- Rehiring, buying more books
- More programming at maker space, etc.
Plus getting on top of the backlog in maintenance.

There's a list; I'll include it in the eventual story about the district tax. Idk why we're even talking about it right now!!! This is for voters to decide.
"Those aren't massive stretch goals. They are focused on taking care of what we already have," Farnan says. (Although he says one "stretch" goal is to reopen the Canyon Theater.... which we already have but can't afford to staff/use)
Yates: I am unlikely to support formation of the district on April 5. But I do want to make the IGA better.
Doesn't want to transfer buildings bc it's too risky. Gov't can and do go bankrupt, Yates says.
"I would be in favor of a $1/yr lease," Yates says.
Brockett: I think the library could be successful with either a lease or owning the buildings, so I'm going to go with the will of council.
Friend: I would go with a lease. It's the less risky option and I haven't heard strong advocacy on this from folks who also support a library district.
After we get a community understanding of how the district is going, Friend says, we can revisit and possibly transfer the buildings.
Wallach also favors a lease. "All that a commercial lease does in the end is say we expect you to maintain the property up to a certain standard."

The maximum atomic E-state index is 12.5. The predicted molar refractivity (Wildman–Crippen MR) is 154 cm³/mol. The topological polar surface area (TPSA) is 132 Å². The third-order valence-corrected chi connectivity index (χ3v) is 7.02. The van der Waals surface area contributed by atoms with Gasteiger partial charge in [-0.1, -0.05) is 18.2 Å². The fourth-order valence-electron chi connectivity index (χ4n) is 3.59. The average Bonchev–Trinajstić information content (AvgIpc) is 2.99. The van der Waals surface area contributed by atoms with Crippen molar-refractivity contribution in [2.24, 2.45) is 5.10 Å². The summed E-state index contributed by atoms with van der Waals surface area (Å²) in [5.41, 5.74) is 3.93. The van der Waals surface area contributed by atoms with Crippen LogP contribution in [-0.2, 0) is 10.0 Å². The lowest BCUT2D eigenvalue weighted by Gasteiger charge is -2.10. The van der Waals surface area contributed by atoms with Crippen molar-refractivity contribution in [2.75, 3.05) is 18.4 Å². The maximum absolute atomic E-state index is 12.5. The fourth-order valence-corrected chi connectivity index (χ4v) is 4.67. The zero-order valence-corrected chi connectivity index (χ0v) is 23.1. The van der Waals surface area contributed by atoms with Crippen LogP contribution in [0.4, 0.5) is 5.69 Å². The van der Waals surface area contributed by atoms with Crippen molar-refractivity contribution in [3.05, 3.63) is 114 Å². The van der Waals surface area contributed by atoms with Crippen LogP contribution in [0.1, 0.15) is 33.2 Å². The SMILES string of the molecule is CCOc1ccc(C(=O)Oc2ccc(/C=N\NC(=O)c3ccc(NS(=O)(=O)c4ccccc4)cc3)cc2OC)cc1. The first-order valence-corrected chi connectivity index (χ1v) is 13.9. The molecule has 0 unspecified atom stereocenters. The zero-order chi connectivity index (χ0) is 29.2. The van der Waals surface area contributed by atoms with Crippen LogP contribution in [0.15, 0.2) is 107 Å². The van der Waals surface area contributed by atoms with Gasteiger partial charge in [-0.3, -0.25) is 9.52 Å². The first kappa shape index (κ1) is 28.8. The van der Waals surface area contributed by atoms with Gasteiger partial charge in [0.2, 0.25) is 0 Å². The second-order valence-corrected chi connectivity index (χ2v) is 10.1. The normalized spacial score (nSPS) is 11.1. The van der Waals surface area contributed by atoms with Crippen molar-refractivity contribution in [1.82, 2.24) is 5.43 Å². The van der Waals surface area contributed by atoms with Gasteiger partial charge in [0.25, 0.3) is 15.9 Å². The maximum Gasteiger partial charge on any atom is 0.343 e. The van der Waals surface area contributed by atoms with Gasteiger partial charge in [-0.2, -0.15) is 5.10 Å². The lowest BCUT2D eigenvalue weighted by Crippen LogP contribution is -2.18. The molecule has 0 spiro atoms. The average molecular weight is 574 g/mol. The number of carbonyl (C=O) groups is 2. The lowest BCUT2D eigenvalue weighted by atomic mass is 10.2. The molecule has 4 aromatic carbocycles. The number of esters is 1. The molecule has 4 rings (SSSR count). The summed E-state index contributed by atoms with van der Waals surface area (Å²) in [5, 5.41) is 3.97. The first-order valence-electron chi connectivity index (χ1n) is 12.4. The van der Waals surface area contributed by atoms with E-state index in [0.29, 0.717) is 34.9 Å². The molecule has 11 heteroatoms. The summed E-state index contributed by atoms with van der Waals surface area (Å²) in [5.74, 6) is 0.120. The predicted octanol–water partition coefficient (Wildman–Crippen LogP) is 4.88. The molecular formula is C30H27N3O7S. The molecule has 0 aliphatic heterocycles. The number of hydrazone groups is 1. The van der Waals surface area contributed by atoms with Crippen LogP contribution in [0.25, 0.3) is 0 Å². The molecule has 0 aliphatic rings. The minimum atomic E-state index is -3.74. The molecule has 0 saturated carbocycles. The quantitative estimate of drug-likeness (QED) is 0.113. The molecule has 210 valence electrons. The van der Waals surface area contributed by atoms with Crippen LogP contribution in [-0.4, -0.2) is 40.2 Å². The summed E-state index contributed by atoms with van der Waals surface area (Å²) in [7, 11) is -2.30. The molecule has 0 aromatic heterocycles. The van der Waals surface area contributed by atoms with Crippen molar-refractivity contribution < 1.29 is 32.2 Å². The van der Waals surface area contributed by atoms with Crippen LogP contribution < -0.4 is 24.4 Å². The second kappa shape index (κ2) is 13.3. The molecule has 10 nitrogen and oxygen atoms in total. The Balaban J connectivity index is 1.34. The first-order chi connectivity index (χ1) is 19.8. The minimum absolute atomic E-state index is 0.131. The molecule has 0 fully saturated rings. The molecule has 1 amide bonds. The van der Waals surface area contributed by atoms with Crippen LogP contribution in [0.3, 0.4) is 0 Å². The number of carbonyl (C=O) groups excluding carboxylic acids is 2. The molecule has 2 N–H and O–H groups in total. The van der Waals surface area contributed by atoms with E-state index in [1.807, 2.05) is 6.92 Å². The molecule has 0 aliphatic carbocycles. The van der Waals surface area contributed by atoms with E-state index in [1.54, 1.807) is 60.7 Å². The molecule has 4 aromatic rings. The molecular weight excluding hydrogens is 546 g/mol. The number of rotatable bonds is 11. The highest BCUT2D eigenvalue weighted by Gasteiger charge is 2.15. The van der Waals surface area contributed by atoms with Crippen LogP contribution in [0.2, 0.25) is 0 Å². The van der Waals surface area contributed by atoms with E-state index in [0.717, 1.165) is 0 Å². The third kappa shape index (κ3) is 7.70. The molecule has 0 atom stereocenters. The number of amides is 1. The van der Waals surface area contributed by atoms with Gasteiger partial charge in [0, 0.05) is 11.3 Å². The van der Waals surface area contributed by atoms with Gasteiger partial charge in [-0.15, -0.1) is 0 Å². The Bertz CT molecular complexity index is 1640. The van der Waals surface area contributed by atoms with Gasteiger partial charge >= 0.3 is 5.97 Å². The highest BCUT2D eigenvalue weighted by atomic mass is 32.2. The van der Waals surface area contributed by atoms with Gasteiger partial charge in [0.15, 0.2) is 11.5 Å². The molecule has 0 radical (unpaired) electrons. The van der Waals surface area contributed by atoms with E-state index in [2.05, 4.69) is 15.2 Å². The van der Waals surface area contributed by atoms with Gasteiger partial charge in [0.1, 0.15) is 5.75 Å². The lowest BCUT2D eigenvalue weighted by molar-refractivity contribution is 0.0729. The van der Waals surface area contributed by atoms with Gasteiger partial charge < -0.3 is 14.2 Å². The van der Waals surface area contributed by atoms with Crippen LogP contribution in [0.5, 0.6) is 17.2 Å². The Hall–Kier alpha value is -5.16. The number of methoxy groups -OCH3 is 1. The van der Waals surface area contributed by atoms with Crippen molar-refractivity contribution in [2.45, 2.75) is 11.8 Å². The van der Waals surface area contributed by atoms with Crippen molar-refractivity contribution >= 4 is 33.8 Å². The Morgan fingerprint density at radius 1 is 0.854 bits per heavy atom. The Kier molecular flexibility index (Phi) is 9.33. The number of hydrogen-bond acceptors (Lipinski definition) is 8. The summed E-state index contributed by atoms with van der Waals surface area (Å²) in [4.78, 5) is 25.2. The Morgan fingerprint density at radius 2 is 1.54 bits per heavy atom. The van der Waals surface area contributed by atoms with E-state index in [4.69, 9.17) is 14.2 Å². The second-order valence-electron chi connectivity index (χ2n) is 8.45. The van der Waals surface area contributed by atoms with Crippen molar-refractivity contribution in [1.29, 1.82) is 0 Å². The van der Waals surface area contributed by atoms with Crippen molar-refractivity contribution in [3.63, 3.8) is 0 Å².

"I've done too many of these (as a lawyer) to buy into that theory" that leases are somehow burdensome to the tenant, Wallach says. You can write whatever terms you want into the lease.
Folkerts supports a lease for the Main library, but transferring ownership for the other branches. "While leases can be made clear, there is nothing as crystal clear as ownership for who is responsible."
"It's just good to have total clarity around who is responsible for all the pieces," Folkerts says.
Speer also supports a lease for the main branch and ownership for the others.
Benjamin, too.
Winer agrees with Friend, which is leasing all the branches.
Sorry, that's what Friend and Winer are supporting.
Gehr: "We don't have to decide this tonight." We're trying to get consensus. "There is still time to continue to talk about this."

Oh, goody. More talking!
I'm sorry, but I have just covered this so. much. Let's get to the vote already!
Moving on to the other 2 issues of the library district, even tho we really didn't settle the first: Trustees and how long/often the district should be allowed to ask voters for $$ to form.
Yates prefers that council/commissioners appoint library trustees forever, rather than just the first board and then only OKing appointments in the future.